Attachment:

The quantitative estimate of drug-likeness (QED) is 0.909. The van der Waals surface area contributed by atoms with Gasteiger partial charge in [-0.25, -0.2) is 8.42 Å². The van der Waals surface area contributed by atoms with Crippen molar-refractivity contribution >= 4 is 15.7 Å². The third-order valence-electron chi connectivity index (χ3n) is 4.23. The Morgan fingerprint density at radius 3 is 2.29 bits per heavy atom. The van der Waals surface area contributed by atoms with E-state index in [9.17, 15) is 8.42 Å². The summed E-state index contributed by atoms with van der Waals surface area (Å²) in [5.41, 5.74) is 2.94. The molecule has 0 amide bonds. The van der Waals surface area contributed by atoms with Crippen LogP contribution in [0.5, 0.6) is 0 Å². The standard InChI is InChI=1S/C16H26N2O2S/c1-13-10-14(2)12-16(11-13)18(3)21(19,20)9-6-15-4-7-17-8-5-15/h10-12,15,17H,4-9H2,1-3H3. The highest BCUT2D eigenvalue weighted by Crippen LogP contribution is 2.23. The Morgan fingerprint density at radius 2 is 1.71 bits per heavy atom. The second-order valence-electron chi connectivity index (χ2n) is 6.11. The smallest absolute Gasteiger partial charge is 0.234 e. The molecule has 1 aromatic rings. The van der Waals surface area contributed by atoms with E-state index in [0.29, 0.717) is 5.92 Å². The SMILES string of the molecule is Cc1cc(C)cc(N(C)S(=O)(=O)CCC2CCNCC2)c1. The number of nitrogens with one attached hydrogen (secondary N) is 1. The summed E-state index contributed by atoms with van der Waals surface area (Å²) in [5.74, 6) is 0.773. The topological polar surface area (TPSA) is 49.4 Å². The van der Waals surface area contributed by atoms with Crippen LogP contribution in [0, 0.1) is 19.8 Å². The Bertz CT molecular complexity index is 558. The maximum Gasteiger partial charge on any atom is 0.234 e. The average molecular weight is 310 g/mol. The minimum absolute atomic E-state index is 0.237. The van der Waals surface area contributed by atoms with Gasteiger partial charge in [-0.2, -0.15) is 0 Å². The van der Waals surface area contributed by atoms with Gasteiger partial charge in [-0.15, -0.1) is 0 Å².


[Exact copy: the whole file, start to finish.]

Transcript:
The quantitative estimate of drug-likeness (QED) is 0.909. The van der Waals surface area contributed by atoms with Gasteiger partial charge in [-0.25, -0.2) is 8.42 Å². The van der Waals surface area contributed by atoms with Crippen molar-refractivity contribution >= 4 is 15.7 Å². The third-order valence-electron chi connectivity index (χ3n) is 4.23. The Morgan fingerprint density at radius 3 is 2.29 bits per heavy atom. The van der Waals surface area contributed by atoms with E-state index in [9.17, 15) is 8.42 Å². The summed E-state index contributed by atoms with van der Waals surface area (Å²) in [5.41, 5.74) is 2.94. The molecule has 0 amide bonds. The van der Waals surface area contributed by atoms with Crippen LogP contribution in [0.5, 0.6) is 0 Å². The standard InChI is InChI=1S/C16H26N2O2S/c1-13-10-14(2)12-16(11-13)18(3)21(19,20)9-6-15-4-7-17-8-5-15/h10-12,15,17H,4-9H2,1-3H3. The highest BCUT2D eigenvalue weighted by Crippen LogP contribution is 2.23. The Morgan fingerprint density at radius 2 is 1.71 bits per heavy atom. The second-order valence-electron chi connectivity index (χ2n) is 6.11. The smallest absolute Gasteiger partial charge is 0.234 e. The molecule has 1 aromatic rings. The van der Waals surface area contributed by atoms with E-state index in [0.29, 0.717) is 5.92 Å². The SMILES string of the molecule is Cc1cc(C)cc(N(C)S(=O)(=O)CCC2CCNCC2)c1. The number of nitrogens with one attached hydrogen (secondary N) is 1. The summed E-state index contributed by atoms with van der Waals surface area (Å²) in [5.74, 6) is 0.773. The topological polar surface area (TPSA) is 49.4 Å². The van der Waals surface area contributed by atoms with Crippen LogP contribution in [0, 0.1) is 19.8 Å². The Bertz CT molecular complexity index is 558. The maximum Gasteiger partial charge on any atom is 0.234 e. The average molecular weight is 310 g/mol. The minimum absolute atomic E-state index is 0.237. The van der Waals surface area contributed by atoms with Gasteiger partial charge in [-0.2, -0.15) is 0 Å². The van der Waals surface area contributed by atoms with Gasteiger partial charge in [-0.15, -0.1) is 0 Å².